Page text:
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Howard B. Lee, former Attorney General of West Virginia, provided this account of Nancy Hatfield (widow of Cap) in the early 1970s:

“Mrs. Hatfield, we have talked much about an era that is gone. Feuds are ended, railroads and paved highways have come, the huge coal industry has developed, churches and schools are everywhere, and people are educated. Now, I would like to know something about you.”

This is the brief life-story of the remarkable and unforgettable Nancy Elizabeth Hatfield, as she related it to me.

She was Nancy Elizabeth Smith, called “Nan” by her family and friends, born in Wayne County, West Virginia, September 10, 1866. (She died August 24, 1942). In her early years, she lived “close enough to the Ohio River,” she said, “to see the big boats that brought people and goods up from below.” She attended a country school three months out of the year, and acquired the rudiments of a common school education, plus a yearning for wider knowledge.

While she was still a young girl her parents moved by push-boat up the Big Sandy and Tug rivers into what is now Mingo County, then Logan County. They settled in the wilderness on Mate Creek, near the site of the present town of Matewan.

“Why they made that move,” said Nancy Elizabeth, “I have never understood.”

In her new environment, in the summer of 1880, when she was 14 years old, Nancy Elizabeth married Joseph M. Glenn, an enterprising young adventurer from Georgia, who had established a store in the mountains, and floated rafts of black walnut logs, and other timber, down the Tug and Big Sandy rivers to the lumber mills of Catlettsburg, Ky., and Portsmouth, Ohio.

Two years after their marriage Glenn was waylaid and murdered by a former business associate, named Bill Smith–no relation to Nancy Elizabeth. Smith escaped into the wilderness and was never apprehended. The 16-year-old widow was left with a three-weeks old infant son, who grew into manhood and for years, that son, the late Joseph M. Glenn, was a leading lawyer in the city of Logan.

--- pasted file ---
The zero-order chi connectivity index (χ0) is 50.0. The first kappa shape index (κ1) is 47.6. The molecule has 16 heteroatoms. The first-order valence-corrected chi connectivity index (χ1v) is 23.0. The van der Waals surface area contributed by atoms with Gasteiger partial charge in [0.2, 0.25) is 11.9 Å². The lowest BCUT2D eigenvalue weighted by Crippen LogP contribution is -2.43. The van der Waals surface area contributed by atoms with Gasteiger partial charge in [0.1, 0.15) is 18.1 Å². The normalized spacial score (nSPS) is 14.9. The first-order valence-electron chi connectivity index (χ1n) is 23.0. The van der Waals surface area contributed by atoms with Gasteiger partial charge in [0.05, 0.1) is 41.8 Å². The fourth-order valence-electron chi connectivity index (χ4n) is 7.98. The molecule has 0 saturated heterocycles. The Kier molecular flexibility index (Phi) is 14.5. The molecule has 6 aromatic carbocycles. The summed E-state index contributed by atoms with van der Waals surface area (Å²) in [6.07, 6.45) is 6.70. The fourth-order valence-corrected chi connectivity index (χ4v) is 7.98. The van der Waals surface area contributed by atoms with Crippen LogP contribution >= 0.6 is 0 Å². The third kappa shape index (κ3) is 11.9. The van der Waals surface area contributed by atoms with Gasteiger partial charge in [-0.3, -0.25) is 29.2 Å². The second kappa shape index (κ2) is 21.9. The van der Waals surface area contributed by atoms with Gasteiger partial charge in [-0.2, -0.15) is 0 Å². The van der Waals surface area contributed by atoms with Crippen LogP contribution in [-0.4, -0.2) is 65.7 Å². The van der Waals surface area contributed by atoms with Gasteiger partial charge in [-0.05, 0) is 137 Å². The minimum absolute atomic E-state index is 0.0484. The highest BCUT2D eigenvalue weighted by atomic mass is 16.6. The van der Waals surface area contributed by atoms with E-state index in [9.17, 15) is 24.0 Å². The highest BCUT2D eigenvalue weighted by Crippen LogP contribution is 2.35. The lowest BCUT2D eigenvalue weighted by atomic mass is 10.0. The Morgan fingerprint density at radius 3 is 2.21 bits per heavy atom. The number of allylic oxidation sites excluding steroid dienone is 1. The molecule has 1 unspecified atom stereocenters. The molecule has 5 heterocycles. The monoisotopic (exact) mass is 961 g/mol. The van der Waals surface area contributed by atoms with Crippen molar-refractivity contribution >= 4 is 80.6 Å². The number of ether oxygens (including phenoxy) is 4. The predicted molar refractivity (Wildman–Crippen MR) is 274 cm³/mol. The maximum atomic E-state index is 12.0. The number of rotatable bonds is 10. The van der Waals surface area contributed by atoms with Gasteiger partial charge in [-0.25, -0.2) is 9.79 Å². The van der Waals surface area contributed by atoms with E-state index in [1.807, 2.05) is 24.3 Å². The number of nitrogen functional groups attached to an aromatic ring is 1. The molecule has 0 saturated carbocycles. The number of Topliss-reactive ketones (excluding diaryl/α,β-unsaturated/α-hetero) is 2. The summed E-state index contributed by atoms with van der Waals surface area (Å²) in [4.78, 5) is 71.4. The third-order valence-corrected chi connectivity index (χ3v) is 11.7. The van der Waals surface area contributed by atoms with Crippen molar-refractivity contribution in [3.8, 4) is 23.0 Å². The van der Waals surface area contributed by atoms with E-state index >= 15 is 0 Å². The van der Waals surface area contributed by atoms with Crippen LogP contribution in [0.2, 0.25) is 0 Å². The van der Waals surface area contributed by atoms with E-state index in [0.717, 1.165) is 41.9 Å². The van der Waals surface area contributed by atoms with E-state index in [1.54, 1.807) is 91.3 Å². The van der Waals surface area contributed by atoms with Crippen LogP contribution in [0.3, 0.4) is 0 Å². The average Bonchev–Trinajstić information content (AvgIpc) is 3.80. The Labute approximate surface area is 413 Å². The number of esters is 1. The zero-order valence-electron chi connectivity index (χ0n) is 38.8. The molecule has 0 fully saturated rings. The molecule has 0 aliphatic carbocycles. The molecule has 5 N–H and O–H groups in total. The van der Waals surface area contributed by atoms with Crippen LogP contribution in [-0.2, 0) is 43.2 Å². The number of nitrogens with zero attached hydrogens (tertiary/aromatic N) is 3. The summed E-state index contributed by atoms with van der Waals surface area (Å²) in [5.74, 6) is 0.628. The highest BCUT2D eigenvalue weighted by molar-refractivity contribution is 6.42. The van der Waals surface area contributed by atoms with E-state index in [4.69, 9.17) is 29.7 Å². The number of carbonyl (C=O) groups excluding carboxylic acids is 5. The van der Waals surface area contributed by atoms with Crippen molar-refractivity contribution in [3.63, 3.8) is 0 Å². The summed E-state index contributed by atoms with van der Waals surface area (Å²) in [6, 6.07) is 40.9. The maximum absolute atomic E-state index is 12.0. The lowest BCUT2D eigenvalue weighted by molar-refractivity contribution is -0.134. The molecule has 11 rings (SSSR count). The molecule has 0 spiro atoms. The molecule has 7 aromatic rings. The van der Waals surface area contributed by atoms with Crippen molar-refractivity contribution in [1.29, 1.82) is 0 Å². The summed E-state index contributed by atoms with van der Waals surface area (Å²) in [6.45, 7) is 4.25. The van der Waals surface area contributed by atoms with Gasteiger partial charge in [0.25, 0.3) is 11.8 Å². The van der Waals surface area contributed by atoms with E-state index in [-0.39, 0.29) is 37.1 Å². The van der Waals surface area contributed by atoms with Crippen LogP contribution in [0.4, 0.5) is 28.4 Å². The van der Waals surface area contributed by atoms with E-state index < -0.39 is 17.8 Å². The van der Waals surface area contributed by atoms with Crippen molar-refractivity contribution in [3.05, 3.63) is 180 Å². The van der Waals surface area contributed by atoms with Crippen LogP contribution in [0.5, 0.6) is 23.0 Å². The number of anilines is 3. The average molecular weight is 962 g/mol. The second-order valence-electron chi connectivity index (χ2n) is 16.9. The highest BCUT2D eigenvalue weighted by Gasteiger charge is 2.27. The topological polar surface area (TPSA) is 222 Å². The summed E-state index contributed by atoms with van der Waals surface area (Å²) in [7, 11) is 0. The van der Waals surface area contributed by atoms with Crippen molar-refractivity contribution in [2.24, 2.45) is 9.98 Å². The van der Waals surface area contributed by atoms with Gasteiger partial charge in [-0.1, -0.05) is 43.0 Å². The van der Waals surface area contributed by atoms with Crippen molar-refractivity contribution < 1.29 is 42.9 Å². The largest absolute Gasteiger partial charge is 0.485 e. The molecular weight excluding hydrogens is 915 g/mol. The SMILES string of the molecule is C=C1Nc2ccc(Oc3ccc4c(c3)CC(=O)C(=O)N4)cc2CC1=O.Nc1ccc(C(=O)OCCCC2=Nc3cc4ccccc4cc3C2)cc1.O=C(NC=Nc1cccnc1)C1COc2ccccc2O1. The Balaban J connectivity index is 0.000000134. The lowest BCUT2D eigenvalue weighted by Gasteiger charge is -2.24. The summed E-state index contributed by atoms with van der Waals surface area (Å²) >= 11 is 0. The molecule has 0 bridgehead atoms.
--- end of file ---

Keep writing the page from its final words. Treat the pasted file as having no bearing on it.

On October 11, 1883, a year after her husband’s death, at the age of 17, Nancy Elizabeth married the 19-year-old Cap Hatfield, second son of Devil Anse.

“He was the best looking young man in the settlement,” she proudly told me.

But at that time Cap had little to recommend him, except his good looks. He was born Feb. 6, 1864, during the Civil War, and grew up in a wild and lawless wilderness, where people were torn and divided by political and sectional hatreds and family feuds–a rugged, mountain land, without roads, schools, or churches.

When he married, Cap could neither read nor write, but he possessed the qualities necessary for survival in that turbulent time and place–he was “quick on the draw, and a dead shot.”

“When we were married, Cap was not a very good risk as a husband,” said Nancy Elizabeth. “The feud had been going on for a year, and he was already its most deadly killer. Kentucky had set a price on his head. But we were young, he was handsome, and I was deeply in love with him. Besides, he was the best shot on the border, and I was confident that he could take care of himself–and he did.”

Nancy Elizabeth taught her handsome husband to read and write, and imparted to him the meager learning she had acquired in the country school in Wayne County. But, more important, the she instilled into him her own hunger for knowledge.

Cap had a brilliant mind, and he set about to improve it. He and Nancy Elizabeth bought and read many books on history and biography, and they also subscribed for and read a number of the leading magazines of their day. In time they built up a small library or good books, which they read and studied along with their children.

At the urging of Nancy Elizabeth, Cap decided to study law, and enrolled at the University Law School at Huntington, Tennessee. But six months later, a renewal of the feud brought him back to the mountains. He never returned to law school, but continued his legal studies at home, and was admitted to the bar in Wyoming and Mingo counties. However, he never practiced the profession.

Nancy Elizabeth and Cap raised seven of their nine children, and Nancy’ss eyes grew moist as she talked of the sacrifices she and Cap had made that their children might obtain the education fate had denied to their parents. But her face glowed with a mother’s pride as she said:

“All our children are reasonably well educated. Three are college graduates, and the others attended college from one to three years. But, above everything else, they are all good and useful citizens.”

As I left the home of the remarkable and unforgettable Nancy Hatfield, I knew that I had been in the presence of a queenly woman–a real “Mountain Queen.”

Source: West Virginia Women (Richwood, WV: Jim Comstock, 1974), p. 153-154.